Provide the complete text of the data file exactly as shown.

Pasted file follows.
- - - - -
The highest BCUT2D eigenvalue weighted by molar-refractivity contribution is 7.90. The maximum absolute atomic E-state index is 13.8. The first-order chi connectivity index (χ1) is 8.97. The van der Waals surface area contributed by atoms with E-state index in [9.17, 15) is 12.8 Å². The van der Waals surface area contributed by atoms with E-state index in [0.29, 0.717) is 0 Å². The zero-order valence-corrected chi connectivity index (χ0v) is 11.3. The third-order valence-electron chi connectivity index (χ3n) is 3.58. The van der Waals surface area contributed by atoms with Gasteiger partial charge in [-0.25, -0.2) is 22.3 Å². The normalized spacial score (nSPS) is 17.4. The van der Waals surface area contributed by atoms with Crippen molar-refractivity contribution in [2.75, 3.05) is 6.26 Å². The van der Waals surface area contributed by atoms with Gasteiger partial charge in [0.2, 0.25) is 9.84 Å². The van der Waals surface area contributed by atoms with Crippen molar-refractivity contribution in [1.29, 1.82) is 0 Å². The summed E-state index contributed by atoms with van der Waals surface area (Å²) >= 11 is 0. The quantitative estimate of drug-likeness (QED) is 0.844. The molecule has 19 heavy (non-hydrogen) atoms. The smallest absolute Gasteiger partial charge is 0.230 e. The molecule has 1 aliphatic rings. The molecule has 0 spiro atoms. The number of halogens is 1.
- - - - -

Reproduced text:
The highest BCUT2D eigenvalue weighted by molar-refractivity contribution is 7.90. The maximum absolute atomic E-state index is 13.8. The first-order chi connectivity index (χ1) is 8.97. The van der Waals surface area contributed by atoms with E-state index in [9.17, 15) is 12.8 Å². The van der Waals surface area contributed by atoms with E-state index in [0.29, 0.717) is 0 Å². The zero-order valence-corrected chi connectivity index (χ0v) is 11.3. The third-order valence-electron chi connectivity index (χ3n) is 3.58. The van der Waals surface area contributed by atoms with Gasteiger partial charge in [-0.25, -0.2) is 22.3 Å². The normalized spacial score (nSPS) is 17.4. The van der Waals surface area contributed by atoms with Crippen molar-refractivity contribution in [2.75, 3.05) is 6.26 Å². The van der Waals surface area contributed by atoms with Gasteiger partial charge in [0.2, 0.25) is 9.84 Å². The van der Waals surface area contributed by atoms with Crippen molar-refractivity contribution in [1.29, 1.82) is 0 Å². The summed E-state index contributed by atoms with van der Waals surface area (Å²) >= 11 is 0. The quantitative estimate of drug-likeness (QED) is 0.844. The molecule has 19 heavy (non-hydrogen) atoms. The smallest absolute Gasteiger partial charge is 0.230 e. The molecule has 1 aliphatic rings. The molecule has 0 spiro atoms. The number of halogens is 1.